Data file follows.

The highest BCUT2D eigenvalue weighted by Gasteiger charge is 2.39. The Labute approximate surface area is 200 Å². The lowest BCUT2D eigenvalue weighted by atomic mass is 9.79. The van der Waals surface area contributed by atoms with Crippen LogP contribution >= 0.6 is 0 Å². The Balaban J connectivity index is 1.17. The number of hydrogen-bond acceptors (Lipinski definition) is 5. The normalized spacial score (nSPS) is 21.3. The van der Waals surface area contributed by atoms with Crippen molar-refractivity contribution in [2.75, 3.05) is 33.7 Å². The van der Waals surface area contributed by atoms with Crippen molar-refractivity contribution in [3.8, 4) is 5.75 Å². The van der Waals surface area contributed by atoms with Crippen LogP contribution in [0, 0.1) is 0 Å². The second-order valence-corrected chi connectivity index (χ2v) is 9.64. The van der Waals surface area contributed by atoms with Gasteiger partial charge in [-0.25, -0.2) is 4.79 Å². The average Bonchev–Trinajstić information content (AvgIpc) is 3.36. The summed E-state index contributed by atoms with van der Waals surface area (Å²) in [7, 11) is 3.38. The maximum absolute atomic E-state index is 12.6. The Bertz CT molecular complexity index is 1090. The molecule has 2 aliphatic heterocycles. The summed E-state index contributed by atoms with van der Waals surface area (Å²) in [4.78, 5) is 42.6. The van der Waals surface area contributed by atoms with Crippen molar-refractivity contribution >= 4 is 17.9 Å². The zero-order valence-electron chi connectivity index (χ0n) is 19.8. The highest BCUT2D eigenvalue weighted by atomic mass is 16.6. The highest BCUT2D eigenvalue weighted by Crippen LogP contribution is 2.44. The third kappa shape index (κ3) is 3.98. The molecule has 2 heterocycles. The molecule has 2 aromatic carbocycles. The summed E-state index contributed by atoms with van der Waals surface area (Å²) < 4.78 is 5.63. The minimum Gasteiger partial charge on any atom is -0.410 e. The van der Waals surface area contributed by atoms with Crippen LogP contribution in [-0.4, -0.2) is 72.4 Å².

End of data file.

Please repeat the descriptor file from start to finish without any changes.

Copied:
The highest BCUT2D eigenvalue weighted by Gasteiger charge is 2.39. The Labute approximate surface area is 200 Å². The lowest BCUT2D eigenvalue weighted by atomic mass is 9.79. The van der Waals surface area contributed by atoms with Crippen LogP contribution >= 0.6 is 0 Å². The Balaban J connectivity index is 1.17. The number of hydrogen-bond acceptors (Lipinski definition) is 5. The normalized spacial score (nSPS) is 21.3. The van der Waals surface area contributed by atoms with Crippen molar-refractivity contribution in [2.75, 3.05) is 33.7 Å². The van der Waals surface area contributed by atoms with Crippen molar-refractivity contribution in [3.8, 4) is 5.75 Å². The van der Waals surface area contributed by atoms with Crippen LogP contribution in [0, 0.1) is 0 Å². The second-order valence-corrected chi connectivity index (χ2v) is 9.64. The van der Waals surface area contributed by atoms with Gasteiger partial charge in [-0.25, -0.2) is 4.79 Å². The average Bonchev–Trinajstić information content (AvgIpc) is 3.36. The summed E-state index contributed by atoms with van der Waals surface area (Å²) in [7, 11) is 3.38. The maximum absolute atomic E-state index is 12.6. The Bertz CT molecular complexity index is 1090. The molecule has 2 aliphatic heterocycles. The summed E-state index contributed by atoms with van der Waals surface area (Å²) in [4.78, 5) is 42.6. The van der Waals surface area contributed by atoms with Crippen molar-refractivity contribution >= 4 is 17.9 Å². The zero-order valence-electron chi connectivity index (χ0n) is 19.8. The highest BCUT2D eigenvalue weighted by atomic mass is 16.6. The highest BCUT2D eigenvalue weighted by Crippen LogP contribution is 2.44. The third kappa shape index (κ3) is 3.98. The molecule has 2 heterocycles. The molecule has 2 aromatic carbocycles. The summed E-state index contributed by atoms with van der Waals surface area (Å²) < 4.78 is 5.63. The minimum Gasteiger partial charge on any atom is -0.410 e. The van der Waals surface area contributed by atoms with Crippen LogP contribution in [-0.4, -0.2) is 72.4 Å².